My other two stalwart faves are near neighbours in the revitalised Merchant City (home to my recent hotel base, The Social Hub). A real pioneer in this quarter is Hebridean Seamas Macinnes, since 1983 at the helm of the Cafe Gandolfi in Albion Street with his sons now joining him. The L-shaped room offers a stylish rusticity featuring Tim Stead wooden furniture and quirky artwork. I particularly love the stained glass ‘A Flock of Fishes’ by Glasgow School of Art alumnus John Clark in the dining room (my main image).  Comfortable in its own skin, Gandolfi? Definitely. A snip of a house white, a Veneto Bianco, went equally well with a dish of Mull scallops and mackerel and a fillet of coley in an Arbroath smokies cream. Stornoway black pudding with potato rosti and pickled mushroom was equally comforting. In another season I might have gone for the Haggis (from Cockburn’s of Dingwall), neeps and tatties. The name, by the way, is nothing to do with Lord of the Rings. It’s a homage to the legendary camera maker.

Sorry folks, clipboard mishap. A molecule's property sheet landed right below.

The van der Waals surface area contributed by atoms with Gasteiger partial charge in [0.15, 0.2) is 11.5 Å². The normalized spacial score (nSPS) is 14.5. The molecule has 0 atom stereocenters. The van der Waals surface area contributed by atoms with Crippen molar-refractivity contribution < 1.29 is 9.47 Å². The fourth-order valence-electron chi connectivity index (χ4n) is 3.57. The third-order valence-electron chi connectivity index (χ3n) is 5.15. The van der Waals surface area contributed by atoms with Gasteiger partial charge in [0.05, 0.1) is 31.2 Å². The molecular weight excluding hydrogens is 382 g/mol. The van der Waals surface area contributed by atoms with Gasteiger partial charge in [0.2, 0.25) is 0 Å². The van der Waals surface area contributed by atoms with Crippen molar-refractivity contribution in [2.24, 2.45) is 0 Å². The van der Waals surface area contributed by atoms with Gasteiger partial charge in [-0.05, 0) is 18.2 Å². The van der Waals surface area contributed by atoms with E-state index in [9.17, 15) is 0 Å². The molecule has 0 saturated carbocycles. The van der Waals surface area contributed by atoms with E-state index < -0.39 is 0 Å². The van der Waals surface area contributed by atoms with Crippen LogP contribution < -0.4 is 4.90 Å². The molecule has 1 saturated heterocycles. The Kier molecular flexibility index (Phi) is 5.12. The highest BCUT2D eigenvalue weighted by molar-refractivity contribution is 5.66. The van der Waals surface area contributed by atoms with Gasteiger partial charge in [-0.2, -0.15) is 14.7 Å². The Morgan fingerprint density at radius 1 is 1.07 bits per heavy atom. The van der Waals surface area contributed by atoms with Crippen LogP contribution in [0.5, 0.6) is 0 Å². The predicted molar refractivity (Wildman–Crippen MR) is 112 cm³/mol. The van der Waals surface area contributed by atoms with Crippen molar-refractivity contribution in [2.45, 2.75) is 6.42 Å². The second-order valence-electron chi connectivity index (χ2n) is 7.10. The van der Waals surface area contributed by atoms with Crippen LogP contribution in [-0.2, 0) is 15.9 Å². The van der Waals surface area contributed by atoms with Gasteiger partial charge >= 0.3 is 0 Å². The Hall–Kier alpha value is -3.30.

Just around the corner on Blackfriars Street, the Babbity Bowster  pub takes its name from an old Scottish wedding dance. If the weather’s warm the temptation is to linger in its countrified beer garden at odds with the urban surroundings. That would be to neglect the high-ceilinged cool white bar with a fine array of Scottish ales. The building itself, converted in 1985, is a 1790 tobacco merchant’s house, all that remains of an entire street built by Robert Adam. There is a restaurant and en-suite bedrooms upstairs.


There are fine seafood places along Argyle Street – among them the aforementioned Gannet and The Finnieston – but the pick of the catch for me is Crabshakk, This stripped back temple to fish has a sibling up at The Botanic Gardens, but I‘m in my happy plaice (sic) here. On my last visit, eating solo in this narrow space, I regretted not begging a large bib as I messily tucked into a whole crab at the counter, followed by a quite wonderful tranche of halibut in a tomato miso with a draping of monksbeard.


You do wonder when a hugely successful indie food business is sold. Take Manchester’s own Rudy’s Pizza, currently being rolled out across the land. Three months on from their own sale Glasgow’s own Neapolitan crust champions Paeseano still boasts just the two outlets – each with its own oven installed by Gianna Acunto,of Naples, no less. After a torrid train journey up I’m given a quiet corner table in the heaving Miller Street original, off George Square, self-medicating with a Negroni before demolishing a very large anchovy-caper-olive overload pizza at a modest price. Magnifico.